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Evolution of land plants

No discussion of the evolution of plants on land can be undertaken without a brief review of the timeline of the geological eras. The early era, known as the Paleozoic, is divided into six periods. It starts with the Cambrian period, followed by the Ordovician, Silurian, Devonian, Carboniferous, and Permian. The major event to mark the Ordovician, more than 500 million years ago, was the colonization of land by the ancestors of modern land plants. Fossilized cells, cuticles, and spores of early land plants have been dated as far back as the Ordovician period in the early Paleozoic era. The oldest-known vascular plants have been identified in deposits from the Devonian. One of the richest sources of information is the Rhynie chert, a sedimentary rock deposit found in Rhynie, Scotland ( [link] ), where embedded fossils of some of the earliest vascular plants have been identified.

 Photo shows a rock marbled brown and black with multiple indentations and irregular, pockmarked features containing fossilized corms and rhizoids.
This Rhynie chert contains fossilized material from vascular plants. The area inside the circle contains bulbous underground stems called corms, and root-like structures called rhizoids. (credit b: modification of work by Peter Coxhead based on original image by “Smith609”/Wikimedia Commons; scale-bar data from Matt Russell)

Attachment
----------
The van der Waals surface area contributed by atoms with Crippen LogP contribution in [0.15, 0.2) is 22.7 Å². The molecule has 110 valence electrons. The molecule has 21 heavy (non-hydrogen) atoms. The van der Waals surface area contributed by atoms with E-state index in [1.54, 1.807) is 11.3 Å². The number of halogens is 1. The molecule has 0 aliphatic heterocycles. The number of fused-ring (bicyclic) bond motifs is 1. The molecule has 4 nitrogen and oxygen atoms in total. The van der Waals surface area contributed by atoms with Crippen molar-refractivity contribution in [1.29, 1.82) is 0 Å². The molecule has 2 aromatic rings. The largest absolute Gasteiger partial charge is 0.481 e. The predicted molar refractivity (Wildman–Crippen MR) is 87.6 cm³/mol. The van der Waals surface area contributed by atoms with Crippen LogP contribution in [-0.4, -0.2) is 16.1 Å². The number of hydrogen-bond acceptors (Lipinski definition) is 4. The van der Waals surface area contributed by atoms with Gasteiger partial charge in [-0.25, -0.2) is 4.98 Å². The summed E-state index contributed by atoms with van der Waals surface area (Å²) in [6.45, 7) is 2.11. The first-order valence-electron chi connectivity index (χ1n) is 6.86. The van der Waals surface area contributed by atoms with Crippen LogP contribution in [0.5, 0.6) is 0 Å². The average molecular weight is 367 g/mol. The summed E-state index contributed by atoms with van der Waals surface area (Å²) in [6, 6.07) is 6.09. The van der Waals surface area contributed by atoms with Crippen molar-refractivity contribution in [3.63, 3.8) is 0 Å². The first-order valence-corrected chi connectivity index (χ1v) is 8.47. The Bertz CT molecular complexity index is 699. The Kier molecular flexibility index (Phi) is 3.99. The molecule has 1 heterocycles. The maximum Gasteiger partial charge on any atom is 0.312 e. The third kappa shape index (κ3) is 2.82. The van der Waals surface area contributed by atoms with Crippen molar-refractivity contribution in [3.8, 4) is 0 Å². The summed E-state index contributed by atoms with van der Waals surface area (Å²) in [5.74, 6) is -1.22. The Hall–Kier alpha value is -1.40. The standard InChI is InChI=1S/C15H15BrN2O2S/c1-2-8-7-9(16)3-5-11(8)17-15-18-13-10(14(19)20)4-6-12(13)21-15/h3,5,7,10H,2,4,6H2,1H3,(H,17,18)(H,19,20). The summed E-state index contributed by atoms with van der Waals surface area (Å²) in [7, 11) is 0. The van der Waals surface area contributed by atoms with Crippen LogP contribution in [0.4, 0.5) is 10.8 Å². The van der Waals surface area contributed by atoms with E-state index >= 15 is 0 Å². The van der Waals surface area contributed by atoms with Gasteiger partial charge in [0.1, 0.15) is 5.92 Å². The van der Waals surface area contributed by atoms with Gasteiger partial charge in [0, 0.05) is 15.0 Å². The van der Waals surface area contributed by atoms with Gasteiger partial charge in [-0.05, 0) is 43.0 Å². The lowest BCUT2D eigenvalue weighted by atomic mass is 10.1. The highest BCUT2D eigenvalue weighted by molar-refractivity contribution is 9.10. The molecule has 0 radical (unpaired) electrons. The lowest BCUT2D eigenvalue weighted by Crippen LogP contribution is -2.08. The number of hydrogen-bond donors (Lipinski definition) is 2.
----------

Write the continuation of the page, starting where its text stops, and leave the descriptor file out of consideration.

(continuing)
Paleobotanists distinguish between extinct    species, as fossils, and extant    species, which are still living. The extinct vascular plants, classified as zosterophylls and trimerophytes, most probably lacked true leaves and roots and formed low vegetation mats similar in size to modern-day mosses, although some trimetophytes could reach one meter in height. The later genus Cooksonia , which flourished during the Silurian, has been extensively studied from well-preserved examples. Imprints of Cooksonia show slender branching stems ending in what appear to be sporangia. From the recovered specimens, it is not possible to establish for certain whether Cooksonia possessed vascular tissues. Fossils indicate that by the end of the Devonian period, ferns, horsetails, and seed plants populated the landscape, giving rising to trees and forests. This luxuriant vegetation helped enrich the atmosphere in oxygen, making it easier for air-breathing animals to colonize dry land. Plants also established early symbiotic relationships with fungi, creating mycorrhizae: a relationship in which the fungal network of filaments increases the efficiency of the plant root system, and the plants provide the fungi with byproducts of photosynthesis.

Career connection